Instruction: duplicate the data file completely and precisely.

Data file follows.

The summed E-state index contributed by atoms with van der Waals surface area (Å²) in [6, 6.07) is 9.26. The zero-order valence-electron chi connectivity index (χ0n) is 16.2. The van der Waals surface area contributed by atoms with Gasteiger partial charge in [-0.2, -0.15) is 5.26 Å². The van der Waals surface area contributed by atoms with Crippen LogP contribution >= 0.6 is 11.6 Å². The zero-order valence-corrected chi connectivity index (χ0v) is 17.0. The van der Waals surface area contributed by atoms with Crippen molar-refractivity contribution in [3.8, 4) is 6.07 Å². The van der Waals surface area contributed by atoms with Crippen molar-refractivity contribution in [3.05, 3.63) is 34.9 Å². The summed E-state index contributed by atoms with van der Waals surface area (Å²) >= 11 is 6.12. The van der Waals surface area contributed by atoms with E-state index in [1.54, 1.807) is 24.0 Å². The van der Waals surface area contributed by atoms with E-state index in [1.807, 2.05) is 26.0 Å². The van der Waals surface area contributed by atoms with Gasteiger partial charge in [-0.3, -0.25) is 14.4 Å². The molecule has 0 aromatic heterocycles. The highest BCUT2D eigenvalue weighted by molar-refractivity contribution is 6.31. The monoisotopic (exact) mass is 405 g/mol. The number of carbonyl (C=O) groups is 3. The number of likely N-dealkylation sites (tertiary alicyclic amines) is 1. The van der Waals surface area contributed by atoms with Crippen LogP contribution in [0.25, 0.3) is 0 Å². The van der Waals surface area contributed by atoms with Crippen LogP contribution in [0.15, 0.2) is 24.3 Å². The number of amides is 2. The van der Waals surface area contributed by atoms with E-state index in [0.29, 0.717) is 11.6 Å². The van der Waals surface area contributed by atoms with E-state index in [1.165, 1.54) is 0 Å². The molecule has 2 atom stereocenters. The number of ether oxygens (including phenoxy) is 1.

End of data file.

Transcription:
The summed E-state index contributed by atoms with van der Waals surface area (Å²) in [6, 6.07) is 9.26. The zero-order valence-electron chi connectivity index (χ0n) is 16.2. The van der Waals surface area contributed by atoms with Gasteiger partial charge in [-0.2, -0.15) is 5.26 Å². The van der Waals surface area contributed by atoms with Crippen LogP contribution >= 0.6 is 11.6 Å². The zero-order valence-corrected chi connectivity index (χ0v) is 17.0. The van der Waals surface area contributed by atoms with Crippen molar-refractivity contribution in [3.8, 4) is 6.07 Å². The van der Waals surface area contributed by atoms with Crippen molar-refractivity contribution in [3.05, 3.63) is 34.9 Å². The summed E-state index contributed by atoms with van der Waals surface area (Å²) >= 11 is 6.12. The van der Waals surface area contributed by atoms with E-state index in [1.54, 1.807) is 24.0 Å². The van der Waals surface area contributed by atoms with E-state index in [1.807, 2.05) is 26.0 Å². The van der Waals surface area contributed by atoms with Gasteiger partial charge in [-0.3, -0.25) is 14.4 Å². The molecule has 0 aromatic heterocycles. The highest BCUT2D eigenvalue weighted by molar-refractivity contribution is 6.31. The monoisotopic (exact) mass is 405 g/mol. The number of carbonyl (C=O) groups is 3. The number of likely N-dealkylation sites (tertiary alicyclic amines) is 1. The van der Waals surface area contributed by atoms with Crippen LogP contribution in [0.25, 0.3) is 0 Å². The van der Waals surface area contributed by atoms with Crippen LogP contribution in [0.15, 0.2) is 24.3 Å². The number of amides is 2. The van der Waals surface area contributed by atoms with E-state index in [0.29, 0.717) is 11.6 Å². The van der Waals surface area contributed by atoms with E-state index in [1.165, 1.54) is 0 Å². The molecule has 2 atom stereocenters. The number of ether oxygens (including phenoxy) is 1.